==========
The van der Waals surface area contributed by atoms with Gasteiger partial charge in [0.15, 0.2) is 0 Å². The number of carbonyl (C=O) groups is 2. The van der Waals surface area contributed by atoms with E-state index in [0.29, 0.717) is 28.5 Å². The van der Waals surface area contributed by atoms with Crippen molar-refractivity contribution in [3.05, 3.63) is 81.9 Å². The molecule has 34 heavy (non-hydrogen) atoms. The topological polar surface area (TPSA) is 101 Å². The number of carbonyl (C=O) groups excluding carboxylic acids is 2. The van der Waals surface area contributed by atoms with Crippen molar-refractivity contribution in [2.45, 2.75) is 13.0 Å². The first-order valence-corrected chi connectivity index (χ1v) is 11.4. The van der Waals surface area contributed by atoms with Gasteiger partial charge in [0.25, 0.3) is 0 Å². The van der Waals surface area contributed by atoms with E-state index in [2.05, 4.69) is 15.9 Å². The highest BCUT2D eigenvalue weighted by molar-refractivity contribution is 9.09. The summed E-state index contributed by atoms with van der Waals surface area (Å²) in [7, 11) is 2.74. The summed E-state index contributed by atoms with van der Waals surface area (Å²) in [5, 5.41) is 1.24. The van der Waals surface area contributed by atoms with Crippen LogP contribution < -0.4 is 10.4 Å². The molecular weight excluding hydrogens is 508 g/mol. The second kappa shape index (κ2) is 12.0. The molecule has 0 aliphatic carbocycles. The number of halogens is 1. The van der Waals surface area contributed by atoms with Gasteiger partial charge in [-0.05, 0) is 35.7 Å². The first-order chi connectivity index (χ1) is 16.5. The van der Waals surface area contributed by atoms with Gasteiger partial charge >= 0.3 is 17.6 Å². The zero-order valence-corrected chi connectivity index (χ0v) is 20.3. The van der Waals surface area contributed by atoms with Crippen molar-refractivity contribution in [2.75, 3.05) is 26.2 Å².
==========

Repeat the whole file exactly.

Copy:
The van der Waals surface area contributed by atoms with Gasteiger partial charge in [0.15, 0.2) is 0 Å². The number of carbonyl (C=O) groups is 2. The van der Waals surface area contributed by atoms with E-state index in [0.29, 0.717) is 28.5 Å². The van der Waals surface area contributed by atoms with Crippen molar-refractivity contribution in [3.05, 3.63) is 81.9 Å². The molecule has 34 heavy (non-hydrogen) atoms. The topological polar surface area (TPSA) is 101 Å². The number of carbonyl (C=O) groups excluding carboxylic acids is 2. The van der Waals surface area contributed by atoms with Crippen molar-refractivity contribution in [2.45, 2.75) is 13.0 Å². The first-order valence-corrected chi connectivity index (χ1v) is 11.4. The van der Waals surface area contributed by atoms with Gasteiger partial charge in [0.25, 0.3) is 0 Å². The van der Waals surface area contributed by atoms with E-state index in [2.05, 4.69) is 15.9 Å². The highest BCUT2D eigenvalue weighted by molar-refractivity contribution is 9.09. The summed E-state index contributed by atoms with van der Waals surface area (Å²) in [7, 11) is 2.74. The summed E-state index contributed by atoms with van der Waals surface area (Å²) in [5, 5.41) is 1.24. The van der Waals surface area contributed by atoms with Crippen LogP contribution < -0.4 is 10.4 Å². The molecular weight excluding hydrogens is 508 g/mol. The second kappa shape index (κ2) is 12.0. The molecule has 0 aliphatic carbocycles. The number of halogens is 1. The van der Waals surface area contributed by atoms with Gasteiger partial charge in [-0.05, 0) is 35.7 Å². The first-order chi connectivity index (χ1) is 16.5. The van der Waals surface area contributed by atoms with Gasteiger partial charge >= 0.3 is 17.6 Å². The zero-order valence-corrected chi connectivity index (χ0v) is 20.3. The van der Waals surface area contributed by atoms with Crippen molar-refractivity contribution in [2.75, 3.05) is 26.2 Å².